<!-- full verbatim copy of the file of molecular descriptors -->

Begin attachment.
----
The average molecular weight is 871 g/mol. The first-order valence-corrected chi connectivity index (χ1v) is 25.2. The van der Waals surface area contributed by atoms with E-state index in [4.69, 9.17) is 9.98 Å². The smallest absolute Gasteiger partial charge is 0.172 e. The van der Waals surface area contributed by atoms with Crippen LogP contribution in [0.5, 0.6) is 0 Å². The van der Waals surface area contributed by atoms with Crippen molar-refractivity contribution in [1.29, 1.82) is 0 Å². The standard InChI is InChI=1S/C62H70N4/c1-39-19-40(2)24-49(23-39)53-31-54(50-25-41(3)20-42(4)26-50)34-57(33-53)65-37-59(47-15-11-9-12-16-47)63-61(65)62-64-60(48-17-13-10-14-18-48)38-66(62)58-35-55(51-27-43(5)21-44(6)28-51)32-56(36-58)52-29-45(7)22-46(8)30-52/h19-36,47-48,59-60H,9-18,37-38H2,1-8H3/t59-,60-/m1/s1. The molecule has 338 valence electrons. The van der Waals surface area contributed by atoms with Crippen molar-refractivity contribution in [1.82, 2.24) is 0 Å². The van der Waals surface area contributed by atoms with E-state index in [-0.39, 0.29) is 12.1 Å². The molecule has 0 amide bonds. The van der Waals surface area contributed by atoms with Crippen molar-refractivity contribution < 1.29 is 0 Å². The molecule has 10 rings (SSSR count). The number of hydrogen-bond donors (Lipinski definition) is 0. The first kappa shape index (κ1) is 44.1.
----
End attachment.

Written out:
The average molecular weight is 871 g/mol. The first-order valence-corrected chi connectivity index (χ1v) is 25.2. The van der Waals surface area contributed by atoms with E-state index in [4.69, 9.17) is 9.98 Å². The smallest absolute Gasteiger partial charge is 0.172 e. The van der Waals surface area contributed by atoms with Crippen LogP contribution in [0.5, 0.6) is 0 Å². The van der Waals surface area contributed by atoms with Crippen molar-refractivity contribution in [1.29, 1.82) is 0 Å². The standard InChI is InChI=1S/C62H70N4/c1-39-19-40(2)24-49(23-39)53-31-54(50-25-41(3)20-42(4)26-50)34-57(33-53)65-37-59(47-15-11-9-12-16-47)63-61(65)62-64-60(48-17-13-10-14-18-48)38-66(62)58-35-55(51-27-43(5)21-44(6)28-51)32-56(36-58)52-29-45(7)22-46(8)30-52/h19-36,47-48,59-60H,9-18,37-38H2,1-8H3/t59-,60-/m1/s1. The molecule has 338 valence electrons. The van der Waals surface area contributed by atoms with Crippen molar-refractivity contribution in [1.82, 2.24) is 0 Å². The van der Waals surface area contributed by atoms with E-state index in [-0.39, 0.29) is 12.1 Å². The molecule has 0 amide bonds. The van der Waals surface area contributed by atoms with Crippen molar-refractivity contribution < 1.29 is 0 Å². The molecule has 10 rings (SSSR count). The number of hydrogen-bond donors (Lipinski definition) is 0. The first kappa shape index (κ1) is 44.1.